Shrikes, killer songbirds
Most songbirds we encounter are mild-mannered little birds that eat seeds or small insects. Members of the shrike family (Laniidae) are exceptions to that rule. Shrikes prefer open habitat where they survey their surroundings from a high perch for passing prey items. Top of the menu are large insects, like grasshoppers, and often other vertebrates like lizards, mice or small birds. To kill vertebrate prey shrikes have a special adaptation, the tomial tooth, an extension of the upper mandible that shrikes use to dislocate the neck vertebrae of their prey. Falcons have evolved a very similar structure independently of shrikes and use it in much the same way to dispatch their prey. Shrikes are also famous for keeping larders of their prey for later. A shrike's larder consists of large insects and vertebrate prey impaled on thorny bushes and trees or in some areas on barbed wire fences.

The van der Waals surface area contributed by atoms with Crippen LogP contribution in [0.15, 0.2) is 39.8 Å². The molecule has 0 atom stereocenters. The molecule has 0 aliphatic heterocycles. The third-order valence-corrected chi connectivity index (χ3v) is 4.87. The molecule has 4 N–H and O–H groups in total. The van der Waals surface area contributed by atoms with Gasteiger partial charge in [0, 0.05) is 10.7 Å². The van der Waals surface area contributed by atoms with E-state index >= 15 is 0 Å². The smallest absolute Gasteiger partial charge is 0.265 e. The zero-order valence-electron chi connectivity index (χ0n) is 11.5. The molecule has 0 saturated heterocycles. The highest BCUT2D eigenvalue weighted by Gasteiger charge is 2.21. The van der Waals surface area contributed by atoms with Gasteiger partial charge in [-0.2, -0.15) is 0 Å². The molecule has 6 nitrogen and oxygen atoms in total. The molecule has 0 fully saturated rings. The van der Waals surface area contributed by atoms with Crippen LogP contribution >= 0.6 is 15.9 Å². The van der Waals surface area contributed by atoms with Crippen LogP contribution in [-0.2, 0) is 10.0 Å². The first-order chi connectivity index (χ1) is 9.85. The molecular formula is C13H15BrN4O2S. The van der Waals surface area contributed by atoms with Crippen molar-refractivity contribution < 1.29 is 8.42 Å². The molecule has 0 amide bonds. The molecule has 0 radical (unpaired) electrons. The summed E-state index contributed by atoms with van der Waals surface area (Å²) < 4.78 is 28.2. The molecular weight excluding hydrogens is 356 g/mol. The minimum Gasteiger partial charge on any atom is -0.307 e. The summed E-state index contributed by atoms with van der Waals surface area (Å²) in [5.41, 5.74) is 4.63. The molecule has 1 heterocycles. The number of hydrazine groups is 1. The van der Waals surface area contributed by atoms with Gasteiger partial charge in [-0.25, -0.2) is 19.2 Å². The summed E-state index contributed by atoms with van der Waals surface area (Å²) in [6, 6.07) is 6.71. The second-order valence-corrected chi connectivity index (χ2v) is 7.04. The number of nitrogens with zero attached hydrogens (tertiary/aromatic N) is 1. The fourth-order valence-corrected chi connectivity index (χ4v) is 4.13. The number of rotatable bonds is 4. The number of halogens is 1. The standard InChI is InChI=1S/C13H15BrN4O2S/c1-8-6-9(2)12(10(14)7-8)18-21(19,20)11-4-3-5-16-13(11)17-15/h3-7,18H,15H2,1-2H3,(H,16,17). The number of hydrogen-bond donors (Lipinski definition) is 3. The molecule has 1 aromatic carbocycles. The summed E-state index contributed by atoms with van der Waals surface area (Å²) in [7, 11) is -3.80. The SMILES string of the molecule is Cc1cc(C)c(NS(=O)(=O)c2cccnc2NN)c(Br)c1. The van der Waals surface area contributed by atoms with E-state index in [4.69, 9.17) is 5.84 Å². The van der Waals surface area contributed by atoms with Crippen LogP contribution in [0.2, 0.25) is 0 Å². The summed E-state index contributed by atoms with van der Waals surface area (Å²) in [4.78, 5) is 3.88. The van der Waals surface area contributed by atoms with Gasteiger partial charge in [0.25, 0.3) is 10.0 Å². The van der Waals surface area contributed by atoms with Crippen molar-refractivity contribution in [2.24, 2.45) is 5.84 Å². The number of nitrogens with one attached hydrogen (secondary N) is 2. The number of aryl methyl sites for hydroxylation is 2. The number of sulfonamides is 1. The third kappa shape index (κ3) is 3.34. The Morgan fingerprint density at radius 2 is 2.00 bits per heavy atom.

We've seen many shrikes during this latest trip to Taiwan with two species making up all the sightings, the Brown Shrike (Lanius cristatus, see photo above taken at the Aogou wetlands on Dec 10) and the Long-tailed Shrike (Lanius schach, see photo right taken near Yuanshan on Dec 8). There are only two species of shrike in all the Americas and neither of American species are found on the island of Taiwan. Eurasia and Africa are the strongholds for shrike diversity with most of of the 28 species in the genus Lanius occurring on these continents. Brown Shrikes are winter migrants but Long-tailed Shrikes can be seen all year on Taiwan. Lanius shrikes are common but still great birds to see on any trip to Taiwan.